The vehicle price differences are attributed to tariffs and differing safety standards in Canada and the U.S, which require manufacturers to produce Canadian versions of vehicles, something that adds cost, especially when the vehicle is a relatively low-volume luxury model.

Cheap gas, another motivator of cross-border trips by Canadians, is the result of higher fuel taxes in Canada, the study says, more than three times the amounts levied in the U.S.

However, the report adds, gasoline is “significantly cheaper in Canada than in Japan, Spain, France, the United Kingdom, Germany and Italy.”

The Retail Council of Canada (RCC) praised the findings of the report.

“The committee’s findings illustrate that without change, Canadian retailers will continue to operate at a cost disadvantage” Diane J. Brisebois, RCC president and CEO said.

“The government must now act in its upcoming budget to implement many of the recommendations of this report — to assist in levelling the playing field for our businesses in Canada,” Brisebois added.

Brisebois said the government’s decision in the last budget to allow larger duty exemptions for cross-border shopping has had a “very negative impact” on Canada’s retailers, particularly those in border communities.

She said the the Minister of Canadian Heritage should consider reducing the 10 per cent mark-up that distributors can add to the U.S. list price of American books imported into Canada.

The report can be found at http://www.parl.gc.ca/Content/SEN/Committee/411/NFFN/rep/rep16feb13-e.pdf

 

Just Posted

New bus route to ‘replace’ Greyhound along Trans-Canada Highway

Rider Express Transportation says they will soon begin a bus service from Winnipeg to Vancouver

Where to find Langley election results

Times reports as ballots are tallied Saturday

VIDEO: North Langley Kodiaks shut out North Surrey Bears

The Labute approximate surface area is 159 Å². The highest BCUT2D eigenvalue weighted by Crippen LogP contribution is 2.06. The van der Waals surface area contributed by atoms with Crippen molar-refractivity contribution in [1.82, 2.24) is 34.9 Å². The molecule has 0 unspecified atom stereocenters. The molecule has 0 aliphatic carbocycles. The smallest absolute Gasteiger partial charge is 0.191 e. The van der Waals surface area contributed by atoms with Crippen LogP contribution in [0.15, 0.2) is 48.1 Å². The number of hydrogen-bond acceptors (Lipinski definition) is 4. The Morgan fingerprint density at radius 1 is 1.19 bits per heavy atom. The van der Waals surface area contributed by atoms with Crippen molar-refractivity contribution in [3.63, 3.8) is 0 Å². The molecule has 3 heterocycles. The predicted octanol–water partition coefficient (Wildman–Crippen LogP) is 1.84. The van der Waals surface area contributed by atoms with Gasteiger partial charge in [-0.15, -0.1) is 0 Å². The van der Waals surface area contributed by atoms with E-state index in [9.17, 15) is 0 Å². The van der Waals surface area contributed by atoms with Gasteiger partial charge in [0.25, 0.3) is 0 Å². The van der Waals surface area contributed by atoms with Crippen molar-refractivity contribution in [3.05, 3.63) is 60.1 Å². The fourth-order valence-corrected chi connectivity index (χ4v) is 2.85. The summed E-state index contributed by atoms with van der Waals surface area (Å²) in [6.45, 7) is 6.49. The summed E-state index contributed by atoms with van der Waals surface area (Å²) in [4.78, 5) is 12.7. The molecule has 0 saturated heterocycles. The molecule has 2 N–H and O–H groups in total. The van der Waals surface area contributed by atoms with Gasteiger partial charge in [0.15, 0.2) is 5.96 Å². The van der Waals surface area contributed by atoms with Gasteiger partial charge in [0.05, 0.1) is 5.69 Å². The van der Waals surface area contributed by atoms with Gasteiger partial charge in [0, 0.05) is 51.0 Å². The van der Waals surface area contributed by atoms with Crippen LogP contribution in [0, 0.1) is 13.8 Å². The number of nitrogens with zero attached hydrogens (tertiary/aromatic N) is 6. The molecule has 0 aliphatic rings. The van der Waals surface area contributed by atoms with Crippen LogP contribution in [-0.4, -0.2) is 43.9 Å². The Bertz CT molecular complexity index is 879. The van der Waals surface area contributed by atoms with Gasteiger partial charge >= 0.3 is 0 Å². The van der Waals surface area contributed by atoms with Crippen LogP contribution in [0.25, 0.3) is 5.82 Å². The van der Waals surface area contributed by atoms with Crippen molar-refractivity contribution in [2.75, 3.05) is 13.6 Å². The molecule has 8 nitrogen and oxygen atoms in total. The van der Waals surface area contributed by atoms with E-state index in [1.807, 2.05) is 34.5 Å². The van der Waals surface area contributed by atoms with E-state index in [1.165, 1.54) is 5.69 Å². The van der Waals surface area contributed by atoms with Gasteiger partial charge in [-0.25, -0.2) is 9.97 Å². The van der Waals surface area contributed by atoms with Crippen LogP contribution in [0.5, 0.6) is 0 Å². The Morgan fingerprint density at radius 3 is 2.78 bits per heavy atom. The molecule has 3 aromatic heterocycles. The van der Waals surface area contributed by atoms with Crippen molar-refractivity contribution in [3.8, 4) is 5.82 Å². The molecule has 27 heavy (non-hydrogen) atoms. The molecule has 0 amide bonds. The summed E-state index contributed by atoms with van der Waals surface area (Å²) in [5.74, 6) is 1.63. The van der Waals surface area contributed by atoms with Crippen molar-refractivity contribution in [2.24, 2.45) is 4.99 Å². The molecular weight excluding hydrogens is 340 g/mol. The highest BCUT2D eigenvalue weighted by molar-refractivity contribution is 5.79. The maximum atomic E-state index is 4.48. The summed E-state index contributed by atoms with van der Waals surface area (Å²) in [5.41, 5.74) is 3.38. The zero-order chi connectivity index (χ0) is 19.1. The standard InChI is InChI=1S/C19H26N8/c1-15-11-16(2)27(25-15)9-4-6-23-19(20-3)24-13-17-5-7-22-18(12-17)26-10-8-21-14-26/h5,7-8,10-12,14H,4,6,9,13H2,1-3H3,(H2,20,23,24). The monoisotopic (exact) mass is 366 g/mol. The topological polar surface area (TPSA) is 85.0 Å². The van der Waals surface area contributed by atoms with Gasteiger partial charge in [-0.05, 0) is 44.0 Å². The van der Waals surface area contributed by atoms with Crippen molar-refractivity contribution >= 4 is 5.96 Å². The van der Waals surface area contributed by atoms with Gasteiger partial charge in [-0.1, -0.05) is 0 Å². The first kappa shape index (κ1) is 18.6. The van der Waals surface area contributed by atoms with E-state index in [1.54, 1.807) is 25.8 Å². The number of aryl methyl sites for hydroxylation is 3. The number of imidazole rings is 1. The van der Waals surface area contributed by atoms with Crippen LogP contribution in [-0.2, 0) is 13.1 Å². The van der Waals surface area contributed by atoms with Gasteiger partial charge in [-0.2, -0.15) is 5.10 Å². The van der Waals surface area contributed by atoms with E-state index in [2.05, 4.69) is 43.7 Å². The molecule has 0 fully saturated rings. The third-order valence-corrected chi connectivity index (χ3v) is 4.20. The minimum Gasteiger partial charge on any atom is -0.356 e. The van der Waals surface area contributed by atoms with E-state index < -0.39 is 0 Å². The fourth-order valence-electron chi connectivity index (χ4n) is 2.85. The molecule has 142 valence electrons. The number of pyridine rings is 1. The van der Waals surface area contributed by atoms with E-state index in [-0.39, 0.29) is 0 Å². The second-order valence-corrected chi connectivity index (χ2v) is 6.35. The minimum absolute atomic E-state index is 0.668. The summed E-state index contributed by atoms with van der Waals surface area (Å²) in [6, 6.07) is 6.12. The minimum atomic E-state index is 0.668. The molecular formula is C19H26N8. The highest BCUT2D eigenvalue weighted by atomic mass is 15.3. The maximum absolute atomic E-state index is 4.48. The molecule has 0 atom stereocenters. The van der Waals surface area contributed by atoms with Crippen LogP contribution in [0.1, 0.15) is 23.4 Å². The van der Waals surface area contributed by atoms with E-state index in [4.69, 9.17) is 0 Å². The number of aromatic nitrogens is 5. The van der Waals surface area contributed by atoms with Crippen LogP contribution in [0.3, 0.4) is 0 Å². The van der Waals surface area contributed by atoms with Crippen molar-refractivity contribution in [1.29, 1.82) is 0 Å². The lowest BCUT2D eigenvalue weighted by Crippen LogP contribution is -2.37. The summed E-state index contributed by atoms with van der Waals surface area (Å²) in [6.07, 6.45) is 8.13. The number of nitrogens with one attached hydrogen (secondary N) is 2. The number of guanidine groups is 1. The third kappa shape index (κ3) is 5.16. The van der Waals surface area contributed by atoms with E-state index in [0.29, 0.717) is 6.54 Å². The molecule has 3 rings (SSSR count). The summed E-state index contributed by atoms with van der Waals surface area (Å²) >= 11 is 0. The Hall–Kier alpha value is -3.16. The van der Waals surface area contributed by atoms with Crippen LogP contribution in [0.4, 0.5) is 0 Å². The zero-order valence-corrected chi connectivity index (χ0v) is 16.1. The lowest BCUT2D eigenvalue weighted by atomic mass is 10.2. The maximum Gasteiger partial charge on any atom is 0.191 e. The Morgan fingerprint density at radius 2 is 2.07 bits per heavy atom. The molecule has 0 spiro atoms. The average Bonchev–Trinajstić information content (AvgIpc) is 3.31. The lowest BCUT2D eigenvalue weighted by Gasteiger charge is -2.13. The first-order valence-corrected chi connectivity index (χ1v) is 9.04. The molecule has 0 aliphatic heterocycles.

Defensive battle Saturday ends in Langley’s favour

A campaign to give municipalities more say over marijuana advertising

Langley Township wants to avoid a Washington-State-style flood of advertising

Spartans have a rough weekend

Women’s hockey team takes on top-ranked TNT

VIDEO: First legal cannabis purchases as midnight strikes in eastern Canada

Newfoundland and Labrador was the first province to kick off the sale of cannabis, just after midnight local time

Boeser tallies in OT as Canucks beat Penguins 3-2

Vancouver wins without star rookie Pettersson

U.S. pot firm urges Trump to deny Canadian producers ‘competitive advantage’

The challenge for U.S. firms lies in the fact that while recreational cannabis is legal in nine states and medicinal pot in 22 others, it remains illegal under federal law

Mayor of Kamloops says ‘history has been made’ with vote on B.C.’s lone pot shop

The store to be run by the province in B.C.’s Interior is opening Wednesday as pot sales become legal across Canada

Government says imprisoned Canadian terror suspects must face consequences

Public Safety Minister Ralph Goodale showed little sympathy Tuesday for such individuals who now want to return to Canada

How rules for inmate segregation in Canada will change under Bill C-83

Federal government proposing changes to rules around inmates in federal correctional institutions

Canada Post union issues strike notice; rotating strikes could begin Monday

Union says rotating strikes will begin if agreements aren’t reached with bargaining units

Carole James avoids questions on B.C.’s payroll tax (with video)

Green MLA Adam Olsen cites huge tax increase for local business

Most Read